Bert Scott

Originally from Ireland, James Herbert Scott’s (1923 to 2012) passion for aviation began when he worked as an apprentice for Shorts Brothers aerospace company. He was involved with the construction of four-engine Sterling bombers and Short Sunderland flying boats. After arriving in Canada, he took his qualifying exams for the Association of Professional Engineers of Ontario (OSPE), becoming a Mechanical Engineer in 1952. He was hired by Orenda Engines and worked as the Engine Test Equipment Design lead on the cells used to perform test runs on engines. The test cells were located on the current-day site of the International Centre.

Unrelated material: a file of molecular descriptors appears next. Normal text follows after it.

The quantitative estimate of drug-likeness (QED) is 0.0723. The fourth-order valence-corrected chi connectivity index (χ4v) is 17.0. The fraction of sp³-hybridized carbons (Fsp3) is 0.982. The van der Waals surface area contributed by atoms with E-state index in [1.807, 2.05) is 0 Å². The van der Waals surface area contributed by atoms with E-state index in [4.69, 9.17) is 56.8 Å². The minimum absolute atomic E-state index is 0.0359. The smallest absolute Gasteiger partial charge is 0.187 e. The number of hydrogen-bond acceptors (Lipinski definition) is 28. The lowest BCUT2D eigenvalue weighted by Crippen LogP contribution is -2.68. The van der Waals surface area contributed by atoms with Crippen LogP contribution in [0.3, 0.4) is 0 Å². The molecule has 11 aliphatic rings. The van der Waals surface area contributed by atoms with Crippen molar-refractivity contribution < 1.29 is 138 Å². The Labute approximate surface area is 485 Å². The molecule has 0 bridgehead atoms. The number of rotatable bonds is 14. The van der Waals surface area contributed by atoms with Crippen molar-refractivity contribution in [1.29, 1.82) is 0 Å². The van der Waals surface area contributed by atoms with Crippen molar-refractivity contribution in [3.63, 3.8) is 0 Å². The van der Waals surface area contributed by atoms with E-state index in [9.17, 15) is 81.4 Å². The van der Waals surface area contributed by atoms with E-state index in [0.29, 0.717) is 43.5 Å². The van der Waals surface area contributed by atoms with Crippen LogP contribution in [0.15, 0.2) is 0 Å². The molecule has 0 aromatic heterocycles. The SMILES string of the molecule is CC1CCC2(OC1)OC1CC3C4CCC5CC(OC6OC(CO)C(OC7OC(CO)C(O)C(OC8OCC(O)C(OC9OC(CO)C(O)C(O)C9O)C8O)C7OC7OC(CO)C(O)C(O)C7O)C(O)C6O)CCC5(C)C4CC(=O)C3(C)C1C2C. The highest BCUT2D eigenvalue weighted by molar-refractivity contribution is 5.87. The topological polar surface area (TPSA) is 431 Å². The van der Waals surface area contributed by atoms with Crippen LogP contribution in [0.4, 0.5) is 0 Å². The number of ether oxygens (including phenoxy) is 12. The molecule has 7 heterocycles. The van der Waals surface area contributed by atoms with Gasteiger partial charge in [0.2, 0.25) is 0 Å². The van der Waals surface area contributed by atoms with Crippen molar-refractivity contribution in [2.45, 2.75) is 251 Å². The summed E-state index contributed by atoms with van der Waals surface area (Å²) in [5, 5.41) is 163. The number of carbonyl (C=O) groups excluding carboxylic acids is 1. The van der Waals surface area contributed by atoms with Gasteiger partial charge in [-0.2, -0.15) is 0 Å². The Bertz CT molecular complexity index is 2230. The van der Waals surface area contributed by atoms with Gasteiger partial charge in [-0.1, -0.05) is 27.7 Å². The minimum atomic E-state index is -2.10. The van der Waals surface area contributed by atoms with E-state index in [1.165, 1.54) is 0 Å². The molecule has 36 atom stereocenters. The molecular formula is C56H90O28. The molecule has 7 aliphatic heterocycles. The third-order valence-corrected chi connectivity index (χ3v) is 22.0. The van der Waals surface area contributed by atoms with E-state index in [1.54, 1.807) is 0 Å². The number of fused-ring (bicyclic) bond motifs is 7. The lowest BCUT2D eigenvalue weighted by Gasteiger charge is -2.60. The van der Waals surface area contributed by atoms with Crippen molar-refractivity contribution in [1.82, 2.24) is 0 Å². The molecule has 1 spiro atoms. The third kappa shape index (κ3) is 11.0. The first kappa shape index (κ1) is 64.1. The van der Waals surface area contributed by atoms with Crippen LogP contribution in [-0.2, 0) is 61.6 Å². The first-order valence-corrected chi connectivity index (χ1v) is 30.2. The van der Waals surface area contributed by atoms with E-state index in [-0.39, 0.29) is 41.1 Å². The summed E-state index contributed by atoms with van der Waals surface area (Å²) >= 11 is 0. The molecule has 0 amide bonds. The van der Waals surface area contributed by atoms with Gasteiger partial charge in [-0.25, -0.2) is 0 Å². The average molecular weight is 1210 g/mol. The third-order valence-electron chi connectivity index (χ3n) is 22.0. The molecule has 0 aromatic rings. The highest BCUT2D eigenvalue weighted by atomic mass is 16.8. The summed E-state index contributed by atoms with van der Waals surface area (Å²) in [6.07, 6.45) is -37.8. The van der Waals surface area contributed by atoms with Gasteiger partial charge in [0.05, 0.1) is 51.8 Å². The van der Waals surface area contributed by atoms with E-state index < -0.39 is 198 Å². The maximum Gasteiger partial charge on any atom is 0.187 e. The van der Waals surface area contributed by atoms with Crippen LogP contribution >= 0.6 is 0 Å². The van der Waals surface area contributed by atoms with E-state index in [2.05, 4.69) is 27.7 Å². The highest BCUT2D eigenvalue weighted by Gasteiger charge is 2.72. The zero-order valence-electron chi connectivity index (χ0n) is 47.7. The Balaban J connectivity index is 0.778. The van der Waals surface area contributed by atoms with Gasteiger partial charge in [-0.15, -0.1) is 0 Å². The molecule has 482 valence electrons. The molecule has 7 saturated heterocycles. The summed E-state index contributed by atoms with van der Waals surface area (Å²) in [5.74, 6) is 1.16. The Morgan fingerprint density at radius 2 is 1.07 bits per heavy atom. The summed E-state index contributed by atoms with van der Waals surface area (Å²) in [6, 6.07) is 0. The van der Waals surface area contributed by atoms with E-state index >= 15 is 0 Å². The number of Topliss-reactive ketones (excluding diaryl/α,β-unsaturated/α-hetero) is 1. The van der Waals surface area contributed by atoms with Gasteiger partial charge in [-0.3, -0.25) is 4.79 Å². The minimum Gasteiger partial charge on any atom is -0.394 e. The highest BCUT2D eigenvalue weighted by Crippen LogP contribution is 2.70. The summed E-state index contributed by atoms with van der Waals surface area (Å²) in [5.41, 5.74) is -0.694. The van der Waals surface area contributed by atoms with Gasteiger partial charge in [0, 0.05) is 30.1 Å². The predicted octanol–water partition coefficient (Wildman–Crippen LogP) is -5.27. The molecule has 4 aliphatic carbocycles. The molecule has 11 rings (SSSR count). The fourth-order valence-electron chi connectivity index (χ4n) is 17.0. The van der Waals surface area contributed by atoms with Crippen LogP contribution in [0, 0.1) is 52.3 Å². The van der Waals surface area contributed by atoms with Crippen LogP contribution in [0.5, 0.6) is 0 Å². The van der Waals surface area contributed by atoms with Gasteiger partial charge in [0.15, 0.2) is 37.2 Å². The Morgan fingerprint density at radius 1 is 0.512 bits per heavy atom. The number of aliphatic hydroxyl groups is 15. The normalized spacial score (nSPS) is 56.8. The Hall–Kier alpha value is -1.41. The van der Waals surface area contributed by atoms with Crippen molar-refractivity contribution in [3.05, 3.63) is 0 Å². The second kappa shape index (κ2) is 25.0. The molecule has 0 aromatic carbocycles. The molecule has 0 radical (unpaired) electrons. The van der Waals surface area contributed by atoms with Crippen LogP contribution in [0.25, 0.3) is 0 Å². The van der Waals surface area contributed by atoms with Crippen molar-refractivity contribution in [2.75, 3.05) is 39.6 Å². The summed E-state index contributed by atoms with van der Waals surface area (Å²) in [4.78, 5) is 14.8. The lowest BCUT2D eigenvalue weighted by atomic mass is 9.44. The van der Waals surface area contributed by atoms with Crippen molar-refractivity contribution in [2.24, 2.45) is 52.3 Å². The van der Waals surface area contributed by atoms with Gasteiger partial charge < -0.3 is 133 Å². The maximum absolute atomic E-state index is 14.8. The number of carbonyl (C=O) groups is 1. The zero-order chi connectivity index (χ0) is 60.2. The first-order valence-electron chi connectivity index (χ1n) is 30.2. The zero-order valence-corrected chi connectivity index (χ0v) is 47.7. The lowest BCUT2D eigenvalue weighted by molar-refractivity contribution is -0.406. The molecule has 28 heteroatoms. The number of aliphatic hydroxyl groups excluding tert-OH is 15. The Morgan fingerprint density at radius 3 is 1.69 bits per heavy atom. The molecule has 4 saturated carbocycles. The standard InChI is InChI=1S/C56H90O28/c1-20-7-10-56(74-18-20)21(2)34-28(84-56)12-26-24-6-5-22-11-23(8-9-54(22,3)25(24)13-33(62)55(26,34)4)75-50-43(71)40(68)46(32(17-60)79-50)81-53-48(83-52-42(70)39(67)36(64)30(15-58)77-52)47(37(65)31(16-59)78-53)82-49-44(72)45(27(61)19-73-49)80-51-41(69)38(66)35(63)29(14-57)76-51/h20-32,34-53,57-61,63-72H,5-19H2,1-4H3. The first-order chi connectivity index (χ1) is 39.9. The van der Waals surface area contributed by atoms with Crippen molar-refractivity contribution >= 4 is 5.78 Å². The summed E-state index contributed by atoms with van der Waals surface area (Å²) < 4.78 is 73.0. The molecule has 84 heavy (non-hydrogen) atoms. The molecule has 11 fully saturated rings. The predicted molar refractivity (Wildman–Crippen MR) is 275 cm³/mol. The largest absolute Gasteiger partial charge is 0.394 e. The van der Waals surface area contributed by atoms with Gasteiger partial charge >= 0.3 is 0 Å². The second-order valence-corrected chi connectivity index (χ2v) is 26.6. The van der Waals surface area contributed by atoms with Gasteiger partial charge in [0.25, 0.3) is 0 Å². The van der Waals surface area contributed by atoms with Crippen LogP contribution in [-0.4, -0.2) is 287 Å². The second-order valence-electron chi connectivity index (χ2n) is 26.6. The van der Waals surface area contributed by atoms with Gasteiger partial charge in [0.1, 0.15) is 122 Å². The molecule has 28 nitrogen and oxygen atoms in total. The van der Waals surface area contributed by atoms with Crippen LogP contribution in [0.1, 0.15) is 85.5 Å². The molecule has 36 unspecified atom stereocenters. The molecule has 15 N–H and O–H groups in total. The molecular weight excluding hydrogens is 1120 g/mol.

Bert played a prominent role in the development of the most powerful jet engines in the world. After the AVRO Arrow Program was cancelled, Bert was offered a job at NASA as part of the space program. He declined and instead joined Atomic Energy of Canada Limited (AECL), working in the Nuclear Power Plant Division, located at Sheridan Park in Mississauga.

The Museums of Mississauga has a large collection of items related to the work of Bert Scott including Avro Arrow memorabilia, models, samples and training material for the test cell operations at Orenda.